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The Pains Of Fear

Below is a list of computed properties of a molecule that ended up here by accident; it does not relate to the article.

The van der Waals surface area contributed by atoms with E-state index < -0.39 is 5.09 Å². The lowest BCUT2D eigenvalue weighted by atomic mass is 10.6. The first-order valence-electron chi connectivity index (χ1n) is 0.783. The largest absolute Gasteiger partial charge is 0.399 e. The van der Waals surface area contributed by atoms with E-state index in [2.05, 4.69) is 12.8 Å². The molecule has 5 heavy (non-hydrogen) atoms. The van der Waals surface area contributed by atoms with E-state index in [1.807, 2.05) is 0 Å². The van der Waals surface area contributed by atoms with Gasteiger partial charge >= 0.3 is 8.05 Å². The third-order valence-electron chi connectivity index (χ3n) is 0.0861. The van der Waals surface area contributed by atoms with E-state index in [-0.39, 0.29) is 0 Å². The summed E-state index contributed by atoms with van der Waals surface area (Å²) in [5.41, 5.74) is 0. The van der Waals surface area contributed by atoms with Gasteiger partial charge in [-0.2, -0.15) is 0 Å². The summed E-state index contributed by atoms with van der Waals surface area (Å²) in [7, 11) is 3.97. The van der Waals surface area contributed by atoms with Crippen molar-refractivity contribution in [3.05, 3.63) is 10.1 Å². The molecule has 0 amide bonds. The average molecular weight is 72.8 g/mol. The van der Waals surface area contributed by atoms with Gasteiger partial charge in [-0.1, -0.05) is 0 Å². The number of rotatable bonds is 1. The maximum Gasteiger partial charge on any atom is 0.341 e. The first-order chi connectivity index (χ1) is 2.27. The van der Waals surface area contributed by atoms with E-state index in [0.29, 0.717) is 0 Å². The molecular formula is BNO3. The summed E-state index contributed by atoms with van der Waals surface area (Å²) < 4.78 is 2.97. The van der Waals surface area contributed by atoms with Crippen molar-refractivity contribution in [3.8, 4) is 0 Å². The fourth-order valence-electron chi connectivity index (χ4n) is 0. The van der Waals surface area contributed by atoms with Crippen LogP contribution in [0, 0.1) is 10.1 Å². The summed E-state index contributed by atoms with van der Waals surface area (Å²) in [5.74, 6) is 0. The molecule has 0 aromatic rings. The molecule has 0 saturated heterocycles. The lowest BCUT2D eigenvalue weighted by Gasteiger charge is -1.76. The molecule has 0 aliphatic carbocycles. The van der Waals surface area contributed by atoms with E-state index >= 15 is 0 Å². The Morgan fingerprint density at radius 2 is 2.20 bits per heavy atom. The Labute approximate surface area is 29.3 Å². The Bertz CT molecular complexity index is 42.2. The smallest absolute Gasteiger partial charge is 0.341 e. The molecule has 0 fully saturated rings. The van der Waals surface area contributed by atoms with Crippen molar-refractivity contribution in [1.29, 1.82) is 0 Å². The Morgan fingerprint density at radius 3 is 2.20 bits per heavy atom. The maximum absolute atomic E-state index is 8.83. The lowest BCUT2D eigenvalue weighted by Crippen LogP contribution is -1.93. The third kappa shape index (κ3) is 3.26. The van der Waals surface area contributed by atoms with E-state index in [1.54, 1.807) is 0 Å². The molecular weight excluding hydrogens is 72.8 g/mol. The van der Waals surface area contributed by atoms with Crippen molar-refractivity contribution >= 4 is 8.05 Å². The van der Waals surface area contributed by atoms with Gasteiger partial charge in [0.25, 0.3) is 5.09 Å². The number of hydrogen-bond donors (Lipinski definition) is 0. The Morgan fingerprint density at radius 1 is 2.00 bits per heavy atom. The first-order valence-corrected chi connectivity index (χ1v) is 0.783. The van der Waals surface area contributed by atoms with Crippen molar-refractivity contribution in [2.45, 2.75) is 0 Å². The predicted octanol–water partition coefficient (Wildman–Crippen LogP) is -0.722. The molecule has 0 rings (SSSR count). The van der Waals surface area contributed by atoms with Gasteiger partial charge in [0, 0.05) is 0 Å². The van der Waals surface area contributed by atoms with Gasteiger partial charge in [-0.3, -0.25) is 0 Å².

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Think what that poor, dear, timld wouian undergoes who nightly looks ander her bed for the burglar sbe be ,ieves to be secreted there. who goos round the house af ter the servan ts are abed to see that all is safe. and that no ticket of leave man Is profiting by his lib orty to do her harm With what a sense of dread abe loeks tbedoorsof thosedark, underground places into which she dares uot peer Uhosta and robbers - she turns the key on both with a quick throb and treuibling band. tben beats a retreat with sver the same feeling of nameless terror, the same sensation of being followed by some vague horror, which she has not the courage to turn round and confront Night after night this tormeut is reuewed. as unfailingly as that which the old hag infjieted on the merchant Abudah If lue mght has its terrors so has the day its dangers Such a person as this iu the counirv dies a thousand deaths in qulc-k'ètii''essiön. and the one is as uniiecesaary # be.olr, A tramp loitering on the higLiway tueans robbiiv tirst and assassuiat ion. aftaq ■ i A fe4iicless cows goüg lioirieth muneil. ana drivcn by a chUd. are as daïfgeröüs p'ê '-stamppde o buftalos, heada dowu and. tal'.saloft., Cat tle in a Beid. however well the pub lic way across, malse that field tajj.o; for Is not each dtill, slow. grazing ox.oi ch mild eyed 'milky mother of the berd, each tangle polled yearHng calf, as dangerous as a wild buil, 'man mad," and to be approached only with caution and in forceï That distant, barking collie; that restless, neighing horse prancing up to the gap in the bedge. through which he thrusts his sociably inquisitive nose, that wayside encampment of tra veling gypsies -all the circumstancesof the country are so many causes of fear to the timid pedestrian, beating along the public road for a constitutional. and taking no pleasure Lu what she sees. In a carriage she fares no better. Up hill she is snre the horses will jib; down hül they will slip and fall, orthe pole will break, and Uien heaven have mercy on her soul! On the plain road, put to a sharp trot they will run away; indeed, tbey are ruiming away If they whisk their taLls they are about to kick, if they cock their ears they are sure to shy She screams at the stnallest difference between them and their driver; and when they have to meet another carriage, or pass a lumbering cart, she pinches her companion black and blue in the spasm of her fear The torment of fear is hard to bear when it is ceutered on one's self. What is it wben it spreads itself abroad and includes others- the beloved- in its meshes? For the beloved, indeed, is no security. Every railway journey includes a smash; every sea voyage is a foregone shipwreck; if an epidemie touches the outside fringes of the dibtrict, it is sure to make a leap into the home where the deav ones live. The smallesl cold is bronchitis; and when the little people cough they have whoopIng cough. no lesa. Some mothers raake their motherhood a long drawn agony by the fears with which they encompass their young Is the nurse a quarter of an hour beyond her usual timeï Straightway the grave is opened and the cherished and adored lie therein stark and cold Wild wanderings to and fro, wild surmísea as to what can havo happened, angry rejectlon of any comnjonplace explanation as to a longer walk than usual, a longer session under the trees than was ealculated on, passionate tears of frantic despair, passionale outbursts of as frantic wrath, when lol the nurse comes quietly up to the house door with her charge as fresh as a fiowef and as gay as a lark. and that voluntary descent into Hades provea itself as futile as it was unnecessary These fears accompany a mother of this uneasy kind all through life. When her boys go to school she is sure they will be mauled by the bigger ruffians of their class. maimed for life in the playground, overworked, underfed, put into damp sheets and moraUy corrupted Sho suffers more than tbey from the dire necessitie? of learning, and wishes that there was a royal road to knowledge where her dar lings could bowl along at railroad speed, with never a hill to climb nor a valley wherein to descend. She thinks the masters cruel and the curriculum inhuman, and wonders how 60 much can be expected from such young brains and All throngh life it is the same cry of evil The fortunes of war take her sons here and there, and the mother frets over i the possibilities of disaster, as if that pos sible event were proven fact and chanco had no side alley for escape. Aiid when It comes to mati-imony the whöle thinpr is renewed under another name; for surely was there never the girl born who was a 6t wife for the son of such a mother, while the finest man extant makes but a poor kind of a care taker for her daughterl So she perverts the gTeat gift of love and the divine glory of maternity into a scourge, and not a blessing, and weeps beuind her inantle of self made mourning because she has not the courage to believe nor the common sense to hope. - The Forum.


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